Southern District of California Says Unanswered Calls are Not a Communication

On May 10, 2021, not only did the District Court in the Southern District of California grant summary judgment in favor of the defendant debt collector, it did so on its own motion. Yes- you read that right- the court entered a judgment in favor of the debt collector where the debt collector had not even asked for it to do so.

In the case of Pearson v. Apria HealthCare Group, Et al. (3:19-cv-02400 S.D. CA), a consumer alleged the defendant debt collector violated the Fair Debt Collection Practices Act (FDCPA) and the Rosenthal Fair Debt Collection Practices Act (RFDCPA).  According to the undisputed facts, the entirety of the case centered around three calls that the consumer did not answer. The consumer did not learn that the calls came from a collection agency until she called the number back, and asked for all calls to stop. The debt collector honored the consumer's request and did not make any additional calls or collection attempts. Based on these undisputed facts, the consumer moved for summary judgment on the FDCPA claims.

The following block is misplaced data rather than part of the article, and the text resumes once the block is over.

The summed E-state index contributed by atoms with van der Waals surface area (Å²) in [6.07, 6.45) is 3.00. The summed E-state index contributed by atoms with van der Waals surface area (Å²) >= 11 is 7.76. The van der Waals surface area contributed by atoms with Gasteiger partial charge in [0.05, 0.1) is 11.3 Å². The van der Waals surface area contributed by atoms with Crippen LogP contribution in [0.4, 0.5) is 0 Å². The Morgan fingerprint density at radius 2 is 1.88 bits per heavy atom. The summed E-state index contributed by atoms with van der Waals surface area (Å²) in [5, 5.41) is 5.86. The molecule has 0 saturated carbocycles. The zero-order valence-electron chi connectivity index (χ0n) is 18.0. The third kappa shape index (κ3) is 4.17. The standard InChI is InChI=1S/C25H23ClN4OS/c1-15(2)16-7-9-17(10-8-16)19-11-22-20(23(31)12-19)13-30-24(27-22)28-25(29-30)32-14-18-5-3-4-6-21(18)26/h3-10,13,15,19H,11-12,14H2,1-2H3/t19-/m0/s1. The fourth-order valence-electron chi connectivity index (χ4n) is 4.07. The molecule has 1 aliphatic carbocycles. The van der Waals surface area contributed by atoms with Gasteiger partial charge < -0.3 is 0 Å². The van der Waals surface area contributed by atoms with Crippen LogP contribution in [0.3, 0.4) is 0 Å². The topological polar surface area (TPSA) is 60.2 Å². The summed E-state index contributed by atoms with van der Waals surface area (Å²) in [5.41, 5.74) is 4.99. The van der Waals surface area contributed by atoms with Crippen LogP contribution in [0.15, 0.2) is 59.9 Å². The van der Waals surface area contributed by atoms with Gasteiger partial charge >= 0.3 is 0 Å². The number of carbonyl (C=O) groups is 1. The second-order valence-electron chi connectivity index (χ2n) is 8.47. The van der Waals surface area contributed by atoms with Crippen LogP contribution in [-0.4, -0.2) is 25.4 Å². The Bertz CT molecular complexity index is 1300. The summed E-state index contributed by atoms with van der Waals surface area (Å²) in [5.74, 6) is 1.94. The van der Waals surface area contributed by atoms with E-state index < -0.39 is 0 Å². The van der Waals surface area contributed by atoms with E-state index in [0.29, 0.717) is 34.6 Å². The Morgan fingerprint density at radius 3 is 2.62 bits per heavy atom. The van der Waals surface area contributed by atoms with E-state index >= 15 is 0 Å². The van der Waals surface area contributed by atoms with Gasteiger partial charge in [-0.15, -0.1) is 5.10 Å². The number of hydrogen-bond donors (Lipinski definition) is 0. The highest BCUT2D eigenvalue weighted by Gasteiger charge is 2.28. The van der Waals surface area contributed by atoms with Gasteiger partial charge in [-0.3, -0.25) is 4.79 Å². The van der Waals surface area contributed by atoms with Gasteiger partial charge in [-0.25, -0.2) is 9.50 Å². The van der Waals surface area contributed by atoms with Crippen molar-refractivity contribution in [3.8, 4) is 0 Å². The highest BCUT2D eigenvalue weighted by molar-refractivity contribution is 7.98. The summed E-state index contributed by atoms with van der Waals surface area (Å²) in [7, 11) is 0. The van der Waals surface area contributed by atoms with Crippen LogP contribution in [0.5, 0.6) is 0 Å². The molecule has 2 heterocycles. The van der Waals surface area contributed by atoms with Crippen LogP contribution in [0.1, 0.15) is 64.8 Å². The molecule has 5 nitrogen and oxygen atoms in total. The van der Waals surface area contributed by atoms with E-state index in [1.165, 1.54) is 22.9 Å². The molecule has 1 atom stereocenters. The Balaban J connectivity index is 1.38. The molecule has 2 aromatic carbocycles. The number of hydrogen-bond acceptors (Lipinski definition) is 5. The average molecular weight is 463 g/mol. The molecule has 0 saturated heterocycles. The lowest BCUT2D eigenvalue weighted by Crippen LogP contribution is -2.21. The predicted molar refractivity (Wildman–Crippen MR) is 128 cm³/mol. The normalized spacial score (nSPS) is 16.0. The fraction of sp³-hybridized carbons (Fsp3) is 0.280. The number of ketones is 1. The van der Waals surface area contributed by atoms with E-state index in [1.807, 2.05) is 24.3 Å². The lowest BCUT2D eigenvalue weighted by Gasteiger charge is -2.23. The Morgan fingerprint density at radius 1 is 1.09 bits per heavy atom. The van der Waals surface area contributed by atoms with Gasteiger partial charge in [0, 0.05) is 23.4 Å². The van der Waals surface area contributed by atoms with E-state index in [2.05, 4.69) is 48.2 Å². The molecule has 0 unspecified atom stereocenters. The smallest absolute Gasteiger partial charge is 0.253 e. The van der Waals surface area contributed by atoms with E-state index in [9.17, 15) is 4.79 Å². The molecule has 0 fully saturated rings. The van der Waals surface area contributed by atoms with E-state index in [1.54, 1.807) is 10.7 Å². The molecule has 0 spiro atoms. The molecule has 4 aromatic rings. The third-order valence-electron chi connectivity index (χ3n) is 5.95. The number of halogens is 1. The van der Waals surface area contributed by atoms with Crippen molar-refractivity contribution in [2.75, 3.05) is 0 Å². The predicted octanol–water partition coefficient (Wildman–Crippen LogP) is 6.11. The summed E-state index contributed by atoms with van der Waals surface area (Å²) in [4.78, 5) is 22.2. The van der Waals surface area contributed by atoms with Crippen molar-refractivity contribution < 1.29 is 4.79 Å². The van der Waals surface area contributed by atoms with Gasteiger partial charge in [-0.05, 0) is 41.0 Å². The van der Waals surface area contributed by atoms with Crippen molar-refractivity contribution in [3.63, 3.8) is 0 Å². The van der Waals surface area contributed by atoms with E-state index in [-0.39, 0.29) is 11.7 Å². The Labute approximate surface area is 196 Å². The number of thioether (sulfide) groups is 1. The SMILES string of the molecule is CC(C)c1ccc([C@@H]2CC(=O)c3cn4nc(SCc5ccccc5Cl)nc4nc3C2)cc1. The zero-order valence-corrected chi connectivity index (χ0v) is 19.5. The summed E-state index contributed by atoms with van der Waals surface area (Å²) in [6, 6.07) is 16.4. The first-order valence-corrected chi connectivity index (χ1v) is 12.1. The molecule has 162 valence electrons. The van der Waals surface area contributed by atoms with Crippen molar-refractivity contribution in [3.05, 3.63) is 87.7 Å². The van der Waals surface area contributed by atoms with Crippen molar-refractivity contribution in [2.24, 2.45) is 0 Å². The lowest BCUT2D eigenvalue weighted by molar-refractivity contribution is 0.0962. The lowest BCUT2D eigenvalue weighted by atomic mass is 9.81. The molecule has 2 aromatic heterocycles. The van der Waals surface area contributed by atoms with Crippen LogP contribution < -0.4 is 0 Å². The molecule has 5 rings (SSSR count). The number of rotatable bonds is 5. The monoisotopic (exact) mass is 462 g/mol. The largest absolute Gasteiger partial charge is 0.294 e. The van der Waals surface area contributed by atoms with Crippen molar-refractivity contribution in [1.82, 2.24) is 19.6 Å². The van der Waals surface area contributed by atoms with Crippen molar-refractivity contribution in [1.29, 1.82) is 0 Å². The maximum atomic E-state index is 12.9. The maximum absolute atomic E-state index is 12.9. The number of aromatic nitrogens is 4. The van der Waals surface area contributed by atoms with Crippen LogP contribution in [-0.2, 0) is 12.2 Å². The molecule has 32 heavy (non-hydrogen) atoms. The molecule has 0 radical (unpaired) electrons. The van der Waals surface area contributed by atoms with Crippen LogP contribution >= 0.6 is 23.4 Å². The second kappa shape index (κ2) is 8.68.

In reaching its conclusion, the court analyzed the word “communication” as it is defined in the FDCPA. In case anyone needs a refresher (and hasn’t been obsessing over this word since April 21st when the Hunstein decision came out), the FDCPA defines ‘communication’ as “the conveying of information regarding a debt directly or indirectly to any person through any medium.”  In holding that unanswered calls are not a communication, the court noted that no “information regarding a debt” was conveyed directly or indirectly to the consumer by her receipt of unanswered calls.   Interestingly, in discussing the FDCPA generally and the harms it was meant to prevent, the court noted that the FDCPA was not designed to deter mere information gathering or message delivery. Also of note- the consumer claimed, and the debt collector disputed that the calls were made before 8 am; however, the court deemed that such dispute was irrelevant.

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